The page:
The De-Escalation Decision Tree (D2T)
Presented by Aaron “Chip” Reese, Ed.D., Assistant Vice President for Student Affairs/Dean of Students, Columbus State University, NaBITA Past-President

This session will offer members of Behavioral Intervention Teams a directed methodology for gathering data, applying a rubric/analyzing the data, and then intervening with an appropriate action. After years of chairing a BIT and working with other institutions to develop their policies and processes, Dr. Reese designed the D2T in an effort to assist BITs in making effective, data driven decisions in an organized and articulable manner. When administered properly, the D2T pulls all the pieces of a case together. This session will guide the participants in how to best utilize the NaBITA Threat Assessment Tool, SIVRA-35, and the VRAW2, while also assimilating the myriad of resources and information offered by the institutional experts gathered around the BIT table.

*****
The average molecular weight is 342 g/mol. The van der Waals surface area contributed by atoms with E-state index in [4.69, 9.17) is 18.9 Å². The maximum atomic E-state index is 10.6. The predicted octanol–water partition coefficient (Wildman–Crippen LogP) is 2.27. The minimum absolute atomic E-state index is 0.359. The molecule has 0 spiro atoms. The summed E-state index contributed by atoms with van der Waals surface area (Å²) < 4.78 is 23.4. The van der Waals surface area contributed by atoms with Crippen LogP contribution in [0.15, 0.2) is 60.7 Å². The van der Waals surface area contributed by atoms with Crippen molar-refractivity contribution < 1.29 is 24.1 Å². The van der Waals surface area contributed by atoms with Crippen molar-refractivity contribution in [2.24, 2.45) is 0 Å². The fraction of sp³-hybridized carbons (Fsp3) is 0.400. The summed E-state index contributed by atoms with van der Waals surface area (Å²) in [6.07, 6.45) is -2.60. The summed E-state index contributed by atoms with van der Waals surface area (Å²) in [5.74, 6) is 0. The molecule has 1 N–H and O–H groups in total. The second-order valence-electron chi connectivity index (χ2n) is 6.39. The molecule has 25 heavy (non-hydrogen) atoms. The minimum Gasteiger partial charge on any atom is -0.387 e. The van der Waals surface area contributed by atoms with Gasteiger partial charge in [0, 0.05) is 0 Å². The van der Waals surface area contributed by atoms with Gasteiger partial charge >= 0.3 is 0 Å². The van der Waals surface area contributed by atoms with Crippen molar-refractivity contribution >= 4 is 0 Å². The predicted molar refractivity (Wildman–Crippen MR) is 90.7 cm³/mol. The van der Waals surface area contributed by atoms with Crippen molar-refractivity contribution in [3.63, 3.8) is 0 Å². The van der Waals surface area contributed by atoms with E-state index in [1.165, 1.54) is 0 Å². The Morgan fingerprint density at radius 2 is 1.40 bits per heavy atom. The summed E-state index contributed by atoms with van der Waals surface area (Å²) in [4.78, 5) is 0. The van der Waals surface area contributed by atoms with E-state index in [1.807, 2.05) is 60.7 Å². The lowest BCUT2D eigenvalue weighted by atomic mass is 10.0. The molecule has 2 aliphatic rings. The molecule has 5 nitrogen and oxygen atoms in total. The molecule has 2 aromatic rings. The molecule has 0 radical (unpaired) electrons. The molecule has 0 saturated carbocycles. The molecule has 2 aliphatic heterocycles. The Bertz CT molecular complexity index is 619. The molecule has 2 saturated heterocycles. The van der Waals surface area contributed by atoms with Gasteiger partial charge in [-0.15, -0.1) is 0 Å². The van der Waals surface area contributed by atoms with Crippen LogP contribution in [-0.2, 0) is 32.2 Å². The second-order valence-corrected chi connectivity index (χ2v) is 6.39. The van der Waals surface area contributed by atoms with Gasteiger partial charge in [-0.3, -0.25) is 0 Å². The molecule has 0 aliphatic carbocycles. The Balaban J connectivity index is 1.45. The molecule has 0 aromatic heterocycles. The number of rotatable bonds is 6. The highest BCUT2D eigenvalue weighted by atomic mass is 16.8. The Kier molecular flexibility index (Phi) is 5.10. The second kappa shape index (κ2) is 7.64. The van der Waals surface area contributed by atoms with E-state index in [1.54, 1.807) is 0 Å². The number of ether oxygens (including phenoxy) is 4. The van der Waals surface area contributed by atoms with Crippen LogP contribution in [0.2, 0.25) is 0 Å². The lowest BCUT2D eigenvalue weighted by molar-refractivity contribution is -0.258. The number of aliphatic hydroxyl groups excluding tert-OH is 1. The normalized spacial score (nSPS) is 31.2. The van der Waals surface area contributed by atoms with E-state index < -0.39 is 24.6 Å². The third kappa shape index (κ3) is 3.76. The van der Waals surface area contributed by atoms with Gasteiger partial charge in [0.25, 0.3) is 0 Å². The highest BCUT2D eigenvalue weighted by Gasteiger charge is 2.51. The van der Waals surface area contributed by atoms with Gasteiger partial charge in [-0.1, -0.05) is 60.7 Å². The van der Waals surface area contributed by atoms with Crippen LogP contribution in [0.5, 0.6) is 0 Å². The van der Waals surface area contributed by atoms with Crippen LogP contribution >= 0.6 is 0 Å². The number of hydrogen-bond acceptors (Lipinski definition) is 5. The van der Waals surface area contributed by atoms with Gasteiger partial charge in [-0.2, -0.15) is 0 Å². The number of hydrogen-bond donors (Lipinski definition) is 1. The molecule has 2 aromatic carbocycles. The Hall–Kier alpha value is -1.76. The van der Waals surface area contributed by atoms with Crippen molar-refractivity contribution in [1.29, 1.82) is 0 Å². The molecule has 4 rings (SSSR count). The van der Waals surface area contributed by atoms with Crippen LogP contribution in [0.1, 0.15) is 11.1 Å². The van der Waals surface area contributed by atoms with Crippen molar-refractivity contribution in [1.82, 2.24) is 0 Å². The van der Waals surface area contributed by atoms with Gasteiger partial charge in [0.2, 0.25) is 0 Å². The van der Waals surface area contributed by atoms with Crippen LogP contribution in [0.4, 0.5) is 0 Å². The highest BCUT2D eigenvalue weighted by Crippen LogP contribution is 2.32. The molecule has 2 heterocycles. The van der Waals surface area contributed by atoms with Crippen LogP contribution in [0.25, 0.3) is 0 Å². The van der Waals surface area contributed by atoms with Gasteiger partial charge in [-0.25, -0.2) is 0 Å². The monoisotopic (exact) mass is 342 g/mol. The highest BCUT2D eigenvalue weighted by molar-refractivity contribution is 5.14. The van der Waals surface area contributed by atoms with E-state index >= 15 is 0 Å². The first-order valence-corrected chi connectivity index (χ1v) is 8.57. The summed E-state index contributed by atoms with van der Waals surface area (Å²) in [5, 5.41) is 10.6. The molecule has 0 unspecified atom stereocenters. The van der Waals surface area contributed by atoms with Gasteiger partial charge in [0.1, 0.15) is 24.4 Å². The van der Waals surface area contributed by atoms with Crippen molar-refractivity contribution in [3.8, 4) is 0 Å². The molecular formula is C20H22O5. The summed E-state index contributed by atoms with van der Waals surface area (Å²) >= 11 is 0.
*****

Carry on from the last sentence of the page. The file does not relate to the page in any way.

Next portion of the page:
Institute Session D

NaBITA Threat Assessment Tool and Case Review (Part II)
Presented by W. Scott Lewis, J.D., NaBITA Past-President; Partner, The NCHERM Group, LLC

This is a comprehensive training on the NaBITA Threat Assessment Tool, which was updated in the spring of 2014. Participants will learn how to use the tool, with four measures of mental health related risk, five generalized risk measures and nine measures for aggression. With this tool, teams can accurately assess the potential for harm to self, harm to others, and harm to facilities/operations/reputation. Once the tool is explained, participants will work through a set of case studies to assess the risks of each, and then to strategically deploy intervention tools to address those risks.

Case Management in Higher Education: An Overview of the Field and Exploration of How to Apply Specific Case Management Practices
Presented by Jamie Molnar, LMHC, Assistant Director, Chair, Students of Concern Assistance Team, University of South Florida – Saint Petersburg andMakenzie Schiemann, M.S., Associate Consultant, The NCHERM Group, LLC; Associate Executive Director, NaBITA